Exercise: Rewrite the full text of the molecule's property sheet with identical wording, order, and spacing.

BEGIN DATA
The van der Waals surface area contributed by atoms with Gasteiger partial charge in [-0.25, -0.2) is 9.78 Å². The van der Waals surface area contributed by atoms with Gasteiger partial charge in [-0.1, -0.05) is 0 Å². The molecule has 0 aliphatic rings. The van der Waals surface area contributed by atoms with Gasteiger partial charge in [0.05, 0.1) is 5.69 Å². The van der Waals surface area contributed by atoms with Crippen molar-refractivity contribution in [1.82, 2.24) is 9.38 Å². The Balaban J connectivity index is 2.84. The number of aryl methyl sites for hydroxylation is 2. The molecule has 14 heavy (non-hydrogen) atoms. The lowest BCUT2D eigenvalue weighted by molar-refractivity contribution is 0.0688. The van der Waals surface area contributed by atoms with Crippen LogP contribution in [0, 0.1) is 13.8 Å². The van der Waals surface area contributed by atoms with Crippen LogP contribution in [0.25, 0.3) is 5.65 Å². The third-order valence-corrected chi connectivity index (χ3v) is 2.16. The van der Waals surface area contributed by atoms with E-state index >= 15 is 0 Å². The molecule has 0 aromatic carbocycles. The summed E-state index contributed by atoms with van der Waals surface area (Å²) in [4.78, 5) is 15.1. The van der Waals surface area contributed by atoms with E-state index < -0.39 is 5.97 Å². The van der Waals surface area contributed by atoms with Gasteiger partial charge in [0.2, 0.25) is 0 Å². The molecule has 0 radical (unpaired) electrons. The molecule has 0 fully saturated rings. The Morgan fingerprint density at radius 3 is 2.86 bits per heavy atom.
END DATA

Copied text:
The van der Waals surface area contributed by atoms with Gasteiger partial charge in [-0.25, -0.2) is 9.78 Å². The van der Waals surface area contributed by atoms with Gasteiger partial charge in [-0.1, -0.05) is 0 Å². The molecule has 0 aliphatic rings. The van der Waals surface area contributed by atoms with Gasteiger partial charge in [0.05, 0.1) is 5.69 Å². The van der Waals surface area contributed by atoms with Crippen molar-refractivity contribution in [1.82, 2.24) is 9.38 Å². The Balaban J connectivity index is 2.84. The number of aryl methyl sites for hydroxylation is 2. The molecule has 14 heavy (non-hydrogen) atoms. The lowest BCUT2D eigenvalue weighted by molar-refractivity contribution is 0.0688. The van der Waals surface area contributed by atoms with Crippen LogP contribution in [0, 0.1) is 13.8 Å². The van der Waals surface area contributed by atoms with Crippen LogP contribution in [0.25, 0.3) is 5.65 Å². The third-order valence-corrected chi connectivity index (χ3v) is 2.16. The van der Waals surface area contributed by atoms with E-state index >= 15 is 0 Å². The molecule has 0 aromatic carbocycles. The summed E-state index contributed by atoms with van der Waals surface area (Å²) in [4.78, 5) is 15.1. The van der Waals surface area contributed by atoms with E-state index < -0.39 is 5.97 Å². The van der Waals surface area contributed by atoms with Gasteiger partial charge in [0.2, 0.25) is 0 Å². The molecule has 0 radical (unpaired) electrons. The molecule has 0 fully saturated rings. The Morgan fingerprint density at radius 3 is 2.86 bits per heavy atom.